Mumfortoddler Tue 18-Sep-12 00:27:01

Going through the same thing although my DS' father has had contact for past 2.7 years. He has spent whole time alternating between threats/aggression and abuse and begging me to come back with little regard for DS. DS has now started saying father is hitting him. I've spoken to social services and they won't even visit him!! Grrrr.... angry they say its civil courts. DS' father also not really kept up to speed with childs dev (stuff like he carried on feeding Raph for almost two years after he started solids). Anyone else out there in my situation? What did you do? Hes also started not turning up now with no explanation.

mopsera Mon 01-Oct-12 23:32:30

oh blimey thats heavy.im surprised social services arent intersted.sounds very like my ex; alternates between wanting us back and then aggression/ intimidation. if the child is being hit can you abstain all contact with a court order/ restraint order? i would stop all contact from here on unless via a 3rd party.

thedogsrolex Tue 02-Oct-12 21:18:40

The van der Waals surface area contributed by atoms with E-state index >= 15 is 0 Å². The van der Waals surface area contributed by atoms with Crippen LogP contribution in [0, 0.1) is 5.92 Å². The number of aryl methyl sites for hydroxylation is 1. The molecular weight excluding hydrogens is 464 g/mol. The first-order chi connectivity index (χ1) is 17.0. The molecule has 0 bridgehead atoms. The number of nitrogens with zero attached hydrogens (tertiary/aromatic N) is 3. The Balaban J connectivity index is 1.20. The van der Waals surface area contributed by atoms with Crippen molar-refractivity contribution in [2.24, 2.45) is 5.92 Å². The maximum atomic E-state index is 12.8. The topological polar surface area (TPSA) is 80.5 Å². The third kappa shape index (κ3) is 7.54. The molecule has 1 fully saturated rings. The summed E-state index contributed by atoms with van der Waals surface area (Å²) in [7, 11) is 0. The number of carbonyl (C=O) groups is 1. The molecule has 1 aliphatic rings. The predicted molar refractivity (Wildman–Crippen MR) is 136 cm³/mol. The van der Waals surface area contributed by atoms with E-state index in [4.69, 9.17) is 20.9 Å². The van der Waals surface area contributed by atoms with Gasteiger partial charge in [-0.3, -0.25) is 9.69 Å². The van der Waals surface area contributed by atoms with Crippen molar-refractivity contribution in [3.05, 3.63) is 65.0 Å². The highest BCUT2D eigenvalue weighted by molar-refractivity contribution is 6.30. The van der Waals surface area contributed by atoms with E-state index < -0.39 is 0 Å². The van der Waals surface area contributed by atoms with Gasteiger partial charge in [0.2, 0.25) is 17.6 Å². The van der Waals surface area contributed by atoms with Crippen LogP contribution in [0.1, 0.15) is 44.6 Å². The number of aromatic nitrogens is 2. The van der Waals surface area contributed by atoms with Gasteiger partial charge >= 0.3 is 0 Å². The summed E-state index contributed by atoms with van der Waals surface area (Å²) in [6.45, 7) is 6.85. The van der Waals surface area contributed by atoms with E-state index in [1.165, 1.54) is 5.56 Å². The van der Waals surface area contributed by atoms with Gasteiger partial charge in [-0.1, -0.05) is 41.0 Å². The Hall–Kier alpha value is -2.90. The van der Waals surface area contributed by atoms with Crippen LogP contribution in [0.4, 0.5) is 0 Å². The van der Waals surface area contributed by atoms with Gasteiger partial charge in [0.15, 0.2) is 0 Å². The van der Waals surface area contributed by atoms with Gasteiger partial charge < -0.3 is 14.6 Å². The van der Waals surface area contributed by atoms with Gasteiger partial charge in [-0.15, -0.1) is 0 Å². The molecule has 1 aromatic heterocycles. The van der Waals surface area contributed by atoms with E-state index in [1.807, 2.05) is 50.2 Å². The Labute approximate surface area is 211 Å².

Tough one, ds's dad has been on/off with him over the years and i've seen the damage that has caused. Dd's dad wasn't in her life for long and she hasn't seen him since. Both display signs of anger in different ways, and they are both driving me insane at the moment in different ways. My dad was an on/off bloke, got himself a new family, one adopted, one biological and has rarely seen me since. I love him to bits but sometimes I wish i'd never known him. Because if i'd never known him I wouldn't love him, and then he couldn't hurt me....as he still does. He sees me when he needs an alibi for his affairs, or to have his "secret" mail sent to my house. He's not a bad bloke as such, never hit me, never nasty to me...he's a liar and a user I know that. I have great memories of the stuff we did together on the odd occasion/s I saw him though and somehow that makes it worse. When I see him now (for him to collect his secret mail) he always tells me he loves me and gives me a hug.